Easter comes around every year, pandemic or no pandemic. Unfortunately, it’s become more about candy-filled eggs and cute bunnies than a celebration of our Savior’s sacrifice. Even if your family dyes eggs and eats lots of candy at Easter (like mine), we as Christians need to take it further. We need to remember.
Yesterday was Good Friday. When I think of Jesus’ death, though, “good” is not the first word that comes to mind. Quite the opposite: it infuriates and saddens me when I hear or read about Jesus’ death. It was so cruel and humiliating and unfair! And then, as I read how He turned down chance-after-chance to save His life, I remember that it was all done for us. It was done for me. He did it for you. And that should change us.
Besides, the story didn’t end with His death. That’s what makes Easter so special. Jesus rose again and conquered death!
We were Barabbus, the mocking crowd, the Pharisees, and we often fall right back into doubting and sin. We were cruel and hated Jesus. We wanted sinful pleasure and all the dirtiness of the world. Then Jesus called us and changed us. Jesus laid down His life for us. Freely. Lovingly. May we never doubt His love!
He did the work so we could be accepted into His family. We don’t have to work hard to be accepted. Instead, God helps us to believe, accepts us, and then He makes us more like Him. What an awesome God we have!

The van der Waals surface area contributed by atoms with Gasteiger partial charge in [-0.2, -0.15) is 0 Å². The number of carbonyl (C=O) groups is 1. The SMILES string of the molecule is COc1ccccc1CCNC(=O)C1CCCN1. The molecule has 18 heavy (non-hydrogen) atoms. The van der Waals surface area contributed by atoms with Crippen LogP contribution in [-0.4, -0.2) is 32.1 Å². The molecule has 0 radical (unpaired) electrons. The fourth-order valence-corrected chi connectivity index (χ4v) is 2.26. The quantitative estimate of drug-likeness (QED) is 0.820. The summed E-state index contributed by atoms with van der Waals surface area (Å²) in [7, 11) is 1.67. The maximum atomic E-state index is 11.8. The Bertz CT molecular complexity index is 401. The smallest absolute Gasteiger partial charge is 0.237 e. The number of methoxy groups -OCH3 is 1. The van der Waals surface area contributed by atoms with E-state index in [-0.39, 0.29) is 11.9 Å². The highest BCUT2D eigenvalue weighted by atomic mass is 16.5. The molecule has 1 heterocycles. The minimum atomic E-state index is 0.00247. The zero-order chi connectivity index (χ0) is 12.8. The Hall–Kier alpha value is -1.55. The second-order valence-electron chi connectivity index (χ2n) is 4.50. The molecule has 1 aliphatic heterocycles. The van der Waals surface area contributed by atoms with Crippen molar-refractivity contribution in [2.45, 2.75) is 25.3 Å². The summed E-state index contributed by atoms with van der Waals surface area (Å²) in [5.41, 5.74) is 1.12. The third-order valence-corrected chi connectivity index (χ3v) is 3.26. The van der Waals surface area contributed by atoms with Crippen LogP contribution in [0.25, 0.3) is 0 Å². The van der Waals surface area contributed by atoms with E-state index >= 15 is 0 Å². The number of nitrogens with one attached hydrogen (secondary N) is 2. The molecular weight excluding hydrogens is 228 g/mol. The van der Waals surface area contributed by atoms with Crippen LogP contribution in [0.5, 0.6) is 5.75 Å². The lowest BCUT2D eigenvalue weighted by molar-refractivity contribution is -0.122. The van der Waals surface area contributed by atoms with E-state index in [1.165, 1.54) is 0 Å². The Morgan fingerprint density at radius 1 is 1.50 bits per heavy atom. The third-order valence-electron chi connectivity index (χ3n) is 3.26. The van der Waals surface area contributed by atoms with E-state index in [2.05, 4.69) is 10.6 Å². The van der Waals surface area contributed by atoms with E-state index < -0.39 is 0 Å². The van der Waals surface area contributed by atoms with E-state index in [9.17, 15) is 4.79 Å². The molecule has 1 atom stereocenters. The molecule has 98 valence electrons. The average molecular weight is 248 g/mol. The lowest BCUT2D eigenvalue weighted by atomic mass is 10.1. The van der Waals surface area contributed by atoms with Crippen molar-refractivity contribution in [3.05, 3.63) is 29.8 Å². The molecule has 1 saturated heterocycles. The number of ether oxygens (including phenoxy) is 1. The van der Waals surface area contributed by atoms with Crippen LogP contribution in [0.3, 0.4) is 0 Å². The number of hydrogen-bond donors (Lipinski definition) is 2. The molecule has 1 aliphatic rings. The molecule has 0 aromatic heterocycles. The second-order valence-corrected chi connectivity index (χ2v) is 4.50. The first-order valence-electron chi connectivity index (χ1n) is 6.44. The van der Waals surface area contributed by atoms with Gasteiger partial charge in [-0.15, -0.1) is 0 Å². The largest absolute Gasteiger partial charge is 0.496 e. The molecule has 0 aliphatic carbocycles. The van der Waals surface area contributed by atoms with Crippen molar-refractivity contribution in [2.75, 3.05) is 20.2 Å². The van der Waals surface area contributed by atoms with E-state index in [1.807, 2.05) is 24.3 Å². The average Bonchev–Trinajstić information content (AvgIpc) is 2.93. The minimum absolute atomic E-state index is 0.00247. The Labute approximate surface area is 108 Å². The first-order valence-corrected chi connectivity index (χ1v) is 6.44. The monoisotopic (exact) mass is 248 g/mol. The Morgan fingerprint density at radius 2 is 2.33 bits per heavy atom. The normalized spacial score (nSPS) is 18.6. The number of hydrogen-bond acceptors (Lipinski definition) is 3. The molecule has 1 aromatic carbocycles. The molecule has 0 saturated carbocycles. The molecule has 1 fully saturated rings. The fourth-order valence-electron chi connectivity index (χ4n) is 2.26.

If you’re not in total awe right now, I want to share something more with you. Today, Tuesday, and Saturday, I’ll be releasing my new short story, Found. It’s an allegory of the gospel. Sometimes stories help me to step back and see the truth more clearly, and I hope that this story will do that for you. Enjoy, and don’t forget that God loves YOU.
This part of the story is about our lives before we were saved.
The girl’s bare feet pounded the dirt road. She heard the heavy breathing and loud shouts of her pursuers and felt a sharp pain in her lungs. She grasped her loaf of bread tighter and made a last sprint. The girl quickly darted into a back alley and slammed against the brick wall. Her heart pounded. Her lungs cried for air. Ignoring the pain, she held her breath as her pursuers, unaware of the thief’s whereabouts, dashed by the alley.
As she lurked in the shadows, she heaved a sigh of relief. She was safe, and the bread was hers. The reckless thief was only 16 years old. She had a thick, tangled mess of auburn curls, and her face wore only a layer of dirt and a harsh scowl. Her thin body was clothed with a tattered dress, and her eyes bore a look of wild determination. She bit ravenously at the loaf of stolen bread and quickly looked around between bites. She was a thief who lived to steal and stole to live. Her many other crimes, unknown and horribly wicked, kept her in the shadows and gloom. She had spent most of her life hurting the innocent, and she hardly gave them a second thought. She only loved and cared for herself and worked only for her own survival.